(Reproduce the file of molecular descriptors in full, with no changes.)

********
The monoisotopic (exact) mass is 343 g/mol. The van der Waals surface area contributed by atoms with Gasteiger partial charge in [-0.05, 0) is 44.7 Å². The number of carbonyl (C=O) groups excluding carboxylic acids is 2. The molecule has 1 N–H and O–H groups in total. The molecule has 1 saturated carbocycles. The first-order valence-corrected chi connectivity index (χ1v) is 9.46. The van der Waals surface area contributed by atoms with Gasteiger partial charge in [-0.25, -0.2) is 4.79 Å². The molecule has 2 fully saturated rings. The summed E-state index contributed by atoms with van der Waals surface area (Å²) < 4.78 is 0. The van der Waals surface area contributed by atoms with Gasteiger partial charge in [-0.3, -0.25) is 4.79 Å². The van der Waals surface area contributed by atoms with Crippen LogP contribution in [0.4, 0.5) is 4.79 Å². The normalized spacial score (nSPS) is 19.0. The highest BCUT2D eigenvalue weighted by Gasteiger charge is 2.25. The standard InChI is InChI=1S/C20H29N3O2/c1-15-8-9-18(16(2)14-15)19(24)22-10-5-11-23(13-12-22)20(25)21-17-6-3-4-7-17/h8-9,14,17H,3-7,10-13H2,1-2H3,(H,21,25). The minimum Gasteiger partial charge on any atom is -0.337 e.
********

The monoisotopic (exact) mass is 343 g/mol. The van der Waals surface area contributed by atoms with Gasteiger partial charge in [-0.05, 0) is 44.7 Å². The number of carbonyl (C=O) groups excluding carboxylic acids is 2. The molecule has 1 N–H and O–H groups in total. The molecule has 1 saturated carbocycles. The first-order valence-corrected chi connectivity index (χ1v) is 9.46. The van der Waals surface area contributed by atoms with Gasteiger partial charge in [-0.25, -0.2) is 4.79 Å². The molecule has 2 fully saturated rings. The summed E-state index contributed by atoms with van der Waals surface area (Å²) < 4.78 is 0. The van der Waals surface area contributed by atoms with Gasteiger partial charge in [-0.3, -0.25) is 4.79 Å². The van der Waals surface area contributed by atoms with Crippen LogP contribution in [0.4, 0.5) is 4.79 Å². The normalized spacial score (nSPS) is 19.0. The highest BCUT2D eigenvalue weighted by Gasteiger charge is 2.25. The standard InChI is InChI=1S/C20H29N3O2/c1-15-8-9-18(16(2)14-15)19(24)22-10-5-11-23(13-12-22)20(25)21-17-6-3-4-7-17/h8-9,14,17H,3-7,10-13H2,1-2H3,(H,21,25). The minimum Gasteiger partial charge on any atom is -0.337 e.